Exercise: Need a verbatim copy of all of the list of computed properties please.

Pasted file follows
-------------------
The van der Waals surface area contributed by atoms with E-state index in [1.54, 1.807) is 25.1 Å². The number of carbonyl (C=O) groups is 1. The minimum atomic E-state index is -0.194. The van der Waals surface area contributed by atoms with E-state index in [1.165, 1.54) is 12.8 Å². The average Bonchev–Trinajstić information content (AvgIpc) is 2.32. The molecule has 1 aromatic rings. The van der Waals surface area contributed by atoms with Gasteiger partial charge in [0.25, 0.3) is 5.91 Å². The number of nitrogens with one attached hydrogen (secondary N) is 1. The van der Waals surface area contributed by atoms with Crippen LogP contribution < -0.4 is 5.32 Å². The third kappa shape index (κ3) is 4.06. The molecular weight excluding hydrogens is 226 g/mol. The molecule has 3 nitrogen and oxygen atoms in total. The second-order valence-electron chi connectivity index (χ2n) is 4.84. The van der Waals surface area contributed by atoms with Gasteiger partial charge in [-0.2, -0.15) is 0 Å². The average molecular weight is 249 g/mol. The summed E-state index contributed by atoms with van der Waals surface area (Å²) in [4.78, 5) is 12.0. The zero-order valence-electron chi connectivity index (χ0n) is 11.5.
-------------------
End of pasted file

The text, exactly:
The van der Waals surface area contributed by atoms with E-state index in [1.54, 1.807) is 25.1 Å². The number of carbonyl (C=O) groups is 1. The minimum atomic E-state index is -0.194. The van der Waals surface area contributed by atoms with E-state index in [1.165, 1.54) is 12.8 Å². The average Bonchev–Trinajstić information content (AvgIpc) is 2.32. The molecule has 1 aromatic rings. The van der Waals surface area contributed by atoms with Gasteiger partial charge in [0.25, 0.3) is 5.91 Å². The number of nitrogens with one attached hydrogen (secondary N) is 1. The van der Waals surface area contributed by atoms with Crippen LogP contribution < -0.4 is 5.32 Å². The third kappa shape index (κ3) is 4.06. The molecular weight excluding hydrogens is 226 g/mol. The molecule has 3 nitrogen and oxygen atoms in total. The second-order valence-electron chi connectivity index (χ2n) is 4.84. The van der Waals surface area contributed by atoms with Gasteiger partial charge in [-0.2, -0.15) is 0 Å². The average molecular weight is 249 g/mol. The summed E-state index contributed by atoms with van der Waals surface area (Å²) in [4.78, 5) is 12.0. The zero-order valence-electron chi connectivity index (χ0n) is 11.5.